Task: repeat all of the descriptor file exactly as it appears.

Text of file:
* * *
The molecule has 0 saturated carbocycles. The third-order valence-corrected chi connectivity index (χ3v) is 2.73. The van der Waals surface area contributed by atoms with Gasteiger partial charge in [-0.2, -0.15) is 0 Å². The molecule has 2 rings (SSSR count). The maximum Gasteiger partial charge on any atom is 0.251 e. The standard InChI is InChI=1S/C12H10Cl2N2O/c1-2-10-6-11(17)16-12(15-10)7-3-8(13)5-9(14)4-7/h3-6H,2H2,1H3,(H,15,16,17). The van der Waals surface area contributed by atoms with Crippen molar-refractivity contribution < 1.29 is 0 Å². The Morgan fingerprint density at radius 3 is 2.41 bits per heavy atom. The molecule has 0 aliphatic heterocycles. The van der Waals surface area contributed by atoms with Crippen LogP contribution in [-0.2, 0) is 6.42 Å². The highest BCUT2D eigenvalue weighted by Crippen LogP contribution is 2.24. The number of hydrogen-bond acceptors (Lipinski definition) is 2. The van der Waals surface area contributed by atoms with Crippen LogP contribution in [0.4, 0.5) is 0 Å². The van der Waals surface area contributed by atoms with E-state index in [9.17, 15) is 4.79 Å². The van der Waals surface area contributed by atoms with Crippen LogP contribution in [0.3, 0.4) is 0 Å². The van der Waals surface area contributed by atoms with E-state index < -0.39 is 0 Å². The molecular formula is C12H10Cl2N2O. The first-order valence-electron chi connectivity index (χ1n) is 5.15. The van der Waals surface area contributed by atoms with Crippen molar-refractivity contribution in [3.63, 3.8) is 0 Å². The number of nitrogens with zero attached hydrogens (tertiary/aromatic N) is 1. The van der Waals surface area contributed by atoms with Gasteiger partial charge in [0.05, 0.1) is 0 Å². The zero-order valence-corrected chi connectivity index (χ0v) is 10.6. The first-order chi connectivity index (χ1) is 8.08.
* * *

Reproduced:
The molecule has 0 saturated carbocycles. The third-order valence-corrected chi connectivity index (χ3v) is 2.73. The van der Waals surface area contributed by atoms with Gasteiger partial charge in [-0.2, -0.15) is 0 Å². The molecule has 2 rings (SSSR count). The maximum Gasteiger partial charge on any atom is 0.251 e. The standard InChI is InChI=1S/C12H10Cl2N2O/c1-2-10-6-11(17)16-12(15-10)7-3-8(13)5-9(14)4-7/h3-6H,2H2,1H3,(H,15,16,17). The van der Waals surface area contributed by atoms with Crippen molar-refractivity contribution < 1.29 is 0 Å². The Morgan fingerprint density at radius 3 is 2.41 bits per heavy atom. The molecule has 0 aliphatic heterocycles. The van der Waals surface area contributed by atoms with Crippen LogP contribution in [-0.2, 0) is 6.42 Å². The highest BCUT2D eigenvalue weighted by Crippen LogP contribution is 2.24. The number of hydrogen-bond acceptors (Lipinski definition) is 2. The van der Waals surface area contributed by atoms with Crippen LogP contribution in [0.4, 0.5) is 0 Å². The van der Waals surface area contributed by atoms with E-state index in [9.17, 15) is 4.79 Å². The van der Waals surface area contributed by atoms with Crippen LogP contribution in [0.3, 0.4) is 0 Å². The van der Waals surface area contributed by atoms with E-state index < -0.39 is 0 Å². The molecular formula is C12H10Cl2N2O. The first-order valence-electron chi connectivity index (χ1n) is 5.15. The van der Waals surface area contributed by atoms with Crippen molar-refractivity contribution in [3.63, 3.8) is 0 Å². The number of nitrogens with zero attached hydrogens (tertiary/aromatic N) is 1. The van der Waals surface area contributed by atoms with Gasteiger partial charge in [0.05, 0.1) is 0 Å². The zero-order valence-corrected chi connectivity index (χ0v) is 10.6. The first-order chi connectivity index (χ1) is 8.08.